Real Prison Reform Starts At Community Level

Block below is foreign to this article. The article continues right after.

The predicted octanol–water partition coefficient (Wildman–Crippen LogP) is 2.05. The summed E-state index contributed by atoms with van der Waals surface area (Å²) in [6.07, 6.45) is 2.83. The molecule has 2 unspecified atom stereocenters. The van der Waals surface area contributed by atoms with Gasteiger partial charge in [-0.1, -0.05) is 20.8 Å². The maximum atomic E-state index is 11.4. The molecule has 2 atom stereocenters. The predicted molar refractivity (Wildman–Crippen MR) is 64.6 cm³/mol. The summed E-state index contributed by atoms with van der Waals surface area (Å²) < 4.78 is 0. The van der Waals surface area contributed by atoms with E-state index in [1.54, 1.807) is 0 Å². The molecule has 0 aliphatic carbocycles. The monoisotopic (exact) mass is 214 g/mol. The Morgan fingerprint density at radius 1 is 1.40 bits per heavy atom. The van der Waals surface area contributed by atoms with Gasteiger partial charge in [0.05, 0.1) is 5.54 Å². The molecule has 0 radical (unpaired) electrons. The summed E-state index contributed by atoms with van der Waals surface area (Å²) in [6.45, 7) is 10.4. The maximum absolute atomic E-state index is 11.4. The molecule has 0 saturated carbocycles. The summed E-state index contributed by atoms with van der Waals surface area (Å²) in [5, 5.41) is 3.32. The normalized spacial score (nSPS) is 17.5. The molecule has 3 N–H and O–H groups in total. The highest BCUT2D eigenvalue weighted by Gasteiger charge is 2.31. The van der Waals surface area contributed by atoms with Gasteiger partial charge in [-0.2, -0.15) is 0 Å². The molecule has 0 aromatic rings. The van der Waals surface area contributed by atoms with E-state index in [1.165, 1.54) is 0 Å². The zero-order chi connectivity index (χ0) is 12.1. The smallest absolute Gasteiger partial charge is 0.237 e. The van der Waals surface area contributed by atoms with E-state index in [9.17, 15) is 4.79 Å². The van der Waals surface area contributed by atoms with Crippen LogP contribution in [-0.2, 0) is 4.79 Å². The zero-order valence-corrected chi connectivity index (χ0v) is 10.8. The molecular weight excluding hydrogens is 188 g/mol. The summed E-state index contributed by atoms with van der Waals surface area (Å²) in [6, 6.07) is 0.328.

For the first year since 1972 the number of people behind bars in American prisons and jails in 2015 declined slightly to 2.2 million, down from 2.4 million in 2010. That’s the good news. Fordham Law School professor John F. Pfaff, however, warns in his new book, “Locked In: The True Causes of Mass Incarceration and How to Achieve Real Reform,” that continued decline in prison populations will not come easily. While he credits a decrease in the number of people in prison for drug crimes for the recent inmate decline, Pfaff stresses that “focusing on drugs will only work in the short run.” He argues that the drug war, contrary to popular belief, is not the primary cause of prison growth. “About 200,000 people in state prisons and another 100,000 in federal institutions are serving time for drug crimes . . . Freeing every single person who is in a state prison on a drug charge would only cut state prison populations back to where they were in 1996-1997, well into the ‘mass incarceration’ period.” That reduction would be a big improvement, but it does not go far enough. If ending the drug war will not, by itself, end mass incarceration, what will? We first need to acknowledge that mass incarceration is primarily a state and local issue, not a federal challenge. The burden is mainly on state and local officials to put into place reforms restricting the growth of prison and jail admissions. The real culprit behind our out-of-control prison populations is our 2,000-plus out-of-control state and local prosecutors — including regional district attorneys — who are able to coerce plea bargains and avoid trials in more than 95 percent of all cases they decide to prosecute. “Prosecutors,” Pfaff asserts, “have been and remain the engines driving mass incarceration. Acting with wide discretion and little oversight, they are largely responsible for the staggering rise in admissions since the early 1990s . . . no major piece of state-level reform legislation has directly challenged prosecutorial power.” Pfaff, a criminologist, suggests a number of needed changes while admitting that they are a hard sell: ¦ Toughen the defense. Too few public defenders and other counsel for the indigent are available to properly represent defendants. Ensuring that all people charged with crimes are well-defended would help to level the legal playing field somewhat and limit the wide discretion prosecutors now enjoy in handling cases. ¦ Improve data. There is too little available data to allow the public to meaningfully assess the performance of prosecutors. Are prosecutors, for example, using pleas when a dismissal is warranted or offering weak pleas to avoid an acquittal? ¦ Appoint prosecutors. In all but three states — Alaska, Connecticut and New Jersey –— local prosecutors are elected to office. How can voters cast informed ballots in the absence of public information concerning the performance of incumbent prosecutors running for re-election? Appointing prosecutors would both add professional accountability and lessen pressures on prosecutors to cater to suburban voters calling for aggressive prosecution of inner city crimes — often with adverse impacts on targeted neighborhoods. ¦ Guidance. Well-designed state guidelines are needed to restrain decisions that drive up prison admissions. Such guidelines could inform prosecutors when they ought to press charges and risk sending the defendant to prison, or diverting the accused to probationary treatment or other options. New Jersey alone has imposed such guidelines on prosecutors. Ultimately, reforming mass incarceration will depend on a cultural shift to an alternate view of how we, as a society, deal with crime. Instead of branding people convicted of a crime — even violent crimes — with an everlasting “offender” stigma, Pfaff suggests that states experiment with pilot programs seeking better options, including graduated-release programs and early release for inmates over the age of 40 or who have served more than 15 years of a sentence. “By showing the transitory nature of violent behavior, and by showing released people not acting like they did when they were younger,” Pfaff hopes that, “graduated release programs could subtly shift the public’s attitude about the permanence of violence.” The author ends on a hopeful note: “The movement against mass incarceration had no option but to start where it did, focusing on drugs and other nonviolent crimes.” But he maintains it is time to move on to the harder cases and the time to start making that move is now.